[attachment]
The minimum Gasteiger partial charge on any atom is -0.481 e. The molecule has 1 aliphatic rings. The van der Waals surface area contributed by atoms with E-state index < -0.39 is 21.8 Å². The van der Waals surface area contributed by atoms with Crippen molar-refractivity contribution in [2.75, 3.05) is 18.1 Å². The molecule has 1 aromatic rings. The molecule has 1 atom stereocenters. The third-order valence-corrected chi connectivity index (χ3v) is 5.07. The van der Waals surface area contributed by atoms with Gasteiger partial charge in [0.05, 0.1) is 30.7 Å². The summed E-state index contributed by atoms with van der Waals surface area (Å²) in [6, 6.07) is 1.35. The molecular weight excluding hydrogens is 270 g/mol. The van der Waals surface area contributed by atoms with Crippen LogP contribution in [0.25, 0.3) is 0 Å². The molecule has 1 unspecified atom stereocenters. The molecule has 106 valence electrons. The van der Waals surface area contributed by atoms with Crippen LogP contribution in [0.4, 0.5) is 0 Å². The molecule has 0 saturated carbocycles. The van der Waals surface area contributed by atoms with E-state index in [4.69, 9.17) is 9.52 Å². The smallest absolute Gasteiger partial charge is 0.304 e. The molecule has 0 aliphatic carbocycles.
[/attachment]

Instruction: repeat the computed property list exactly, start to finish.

The minimum Gasteiger partial charge on any atom is -0.481 e. The molecule has 1 aliphatic rings. The van der Waals surface area contributed by atoms with E-state index < -0.39 is 21.8 Å². The van der Waals surface area contributed by atoms with Crippen molar-refractivity contribution in [2.75, 3.05) is 18.1 Å². The molecule has 1 aromatic rings. The molecule has 1 atom stereocenters. The third-order valence-corrected chi connectivity index (χ3v) is 5.07. The van der Waals surface area contributed by atoms with Gasteiger partial charge in [0.05, 0.1) is 30.7 Å². The summed E-state index contributed by atoms with van der Waals surface area (Å²) in [6, 6.07) is 1.35. The molecular weight excluding hydrogens is 270 g/mol. The van der Waals surface area contributed by atoms with Crippen LogP contribution in [0.25, 0.3) is 0 Å². The molecule has 1 unspecified atom stereocenters. The molecule has 106 valence electrons. The van der Waals surface area contributed by atoms with Crippen LogP contribution in [0.4, 0.5) is 0 Å². The molecule has 0 saturated carbocycles. The van der Waals surface area contributed by atoms with E-state index in [4.69, 9.17) is 9.52 Å². The smallest absolute Gasteiger partial charge is 0.304 e. The molecule has 0 aliphatic carbocycles.